Thorpe Documentary: Voicing the truth

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Thorpe Documentary: Voicing the truth

David Thorpe talking about his documentary,

David Thorpe talking about his documentary, "Do I Sound Gay?" Wednesday night. Christine Lim | Staff Photographer

David Thorpe talking about his documentary, "Do I Sound Gay?" Wednesday night. Christine Lim | Staff Photographer

David Thorpe talking about his documentary, "Do I Sound Gay?" Wednesday night. Christine Lim | Staff Photographer

By Casey Schmauder / Staff Writer

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In 2010, David Thorpe was anxious about his “gay voice,” so he began seeing a vocal coach to make his voice sound more masculine.

By 2014, he realized his voice was fine the way it was — Thorpe had just finished filming a documentary about the process. Now, because of his own struggle, he works to bust the stereotype of the gay voice.

Thorpe, a journalist and director of the 2014 documentary “Do I Sound Gay?” led a Q&A for Pitt students after the showing of his movie in the Frick Fine Arts Building 8 p.m. Wednesday, Oct. 28. Along with Pitt professor Scott Kiesling, who mediated the event, the Gender, Sexuality and Women’s Studies department hosted the showing, which about 200 students attended. Starting Nov. 3, the documentary will be available on Netflix.

The movie, which premiered in Toronto in the fall of 2014, features celebrities such as comedian Margaret Cho, fashion icon Tim Gunn and comedic writer David Sedaris and explores the stereotype of gay men having a lisp, exaggerating enunciations, holding vowels too long and speaking in a singsong voice.

Thorpe said the bottom line is that this stereotype is simply untrue and problematic.

“There is no such thing as a gay voice,” Thorpe said. “There are voices that sound more or less stereotypically gay, which is to say more or less effeminate, so I do want to break down the notion that there is an inherently gay voice.”

Thorpe said he wants his documentary to be a conversation starter about anti-gay sentiment for people within and outside of the LBGTQ+ community.

“The stereotype of the gay voice isn’t the same thing as homophobia, but the stereotype of the gay voice has been used for homophobic purposes,” Thorpe said. “The film makes it clear that misogyny and homophobia are closely related in that the gay voice is a tool to belittle gay people because they have a resemblance to women.”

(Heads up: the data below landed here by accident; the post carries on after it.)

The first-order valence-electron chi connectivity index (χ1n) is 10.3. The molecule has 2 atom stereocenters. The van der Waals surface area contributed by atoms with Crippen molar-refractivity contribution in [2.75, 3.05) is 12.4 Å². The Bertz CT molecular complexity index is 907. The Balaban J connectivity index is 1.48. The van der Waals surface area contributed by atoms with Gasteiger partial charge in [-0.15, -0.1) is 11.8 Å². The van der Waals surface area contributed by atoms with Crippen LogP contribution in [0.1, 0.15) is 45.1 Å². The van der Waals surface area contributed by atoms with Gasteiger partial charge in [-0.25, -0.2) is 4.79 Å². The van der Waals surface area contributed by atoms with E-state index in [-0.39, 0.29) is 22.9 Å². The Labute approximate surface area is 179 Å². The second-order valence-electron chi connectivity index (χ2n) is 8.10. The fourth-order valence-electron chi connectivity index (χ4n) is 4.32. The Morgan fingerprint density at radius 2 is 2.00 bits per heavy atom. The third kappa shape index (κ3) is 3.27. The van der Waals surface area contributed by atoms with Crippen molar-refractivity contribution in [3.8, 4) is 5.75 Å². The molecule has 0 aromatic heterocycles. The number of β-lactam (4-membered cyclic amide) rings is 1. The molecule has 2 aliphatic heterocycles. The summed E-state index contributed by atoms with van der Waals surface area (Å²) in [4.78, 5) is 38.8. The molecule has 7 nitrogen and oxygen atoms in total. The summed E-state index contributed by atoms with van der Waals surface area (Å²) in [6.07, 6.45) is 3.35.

Marcus Robinson, president of Pitt’s Rainbow Alliance, said the gay voice trope can lead to harassment.

“The notion of a gay voice, whether real or not, has negatively impacted many people’s lives,” Robinson said, “whether that be people who identify as straight being bullied for appearing to have a gay voice or people who are gay with a gay voice being bullied.”

As a sociolinguist, Kiesling studies how social identity affects language. He has also found that the gay voice is a social construction. It is not something inherent to a gay man’s speech patterns or something that all gay men use, he said.

“Speaking with a gay voice is not a direct effect of being gay,” Kiesling said. “It’s because gay voice is a particular identity that has been created in a culture to signal something through language.”

Sociolinguists such as Kiesling have found that people will change their speech patterns, whether consciously or unconsciously, to portray their identities. The film presents the idea of code-switching, suggesting that people switch their way of speaking in different situations.

Often code-switching is unintentional, but it can also be done purposefully, according to Kiesling.

“We have found that people change the way they speak because of how they want to be perceived,” Kiesling said. “For example, in studies we have found that people will use different aspects of the gay voice in different situations. It kind of shows how we choose certain aspects of identity as important and then those come out through language.”

Thorpe said he hid the effeminate qualities of his voice growing up to avoid bullying, but changed his speaking patterns in college when he came out.

“When I came out, how I talked started to change,” Thorpe said. “That included kind of an unconscious shift in how I spoke as I was trying to find my gay identity.”

Though initially Thorpe worked to change his voice to something more “normal,” in the end he decided it was more about what he was saying than how he sounded.

One person at the screening, Kaysie Strickland, a Pittsburgh local, watched the documentary from the point of view of a documentary student and the point of view of a gay person.

“I’m always interested in documentaries but to have an elephant in the room addressed, something like this that we all know is there, was great,” Strickland said. “To have the director go so far into it, making it his own personal experience and then to bring it big picture — it was just a really well-rounded documentary.”

In explaining how there is a grain of truth to the gay voice stereotypes, as there is with many stereotypes, Thorpe said it doesn’t matter — it should not be an excuse for harassment.

“There’s some truth in a stereotype, but you never want to reduce people to a stereotype or to a dimension,” Thorpe said. “People get along best when they treat each other like human beings.”

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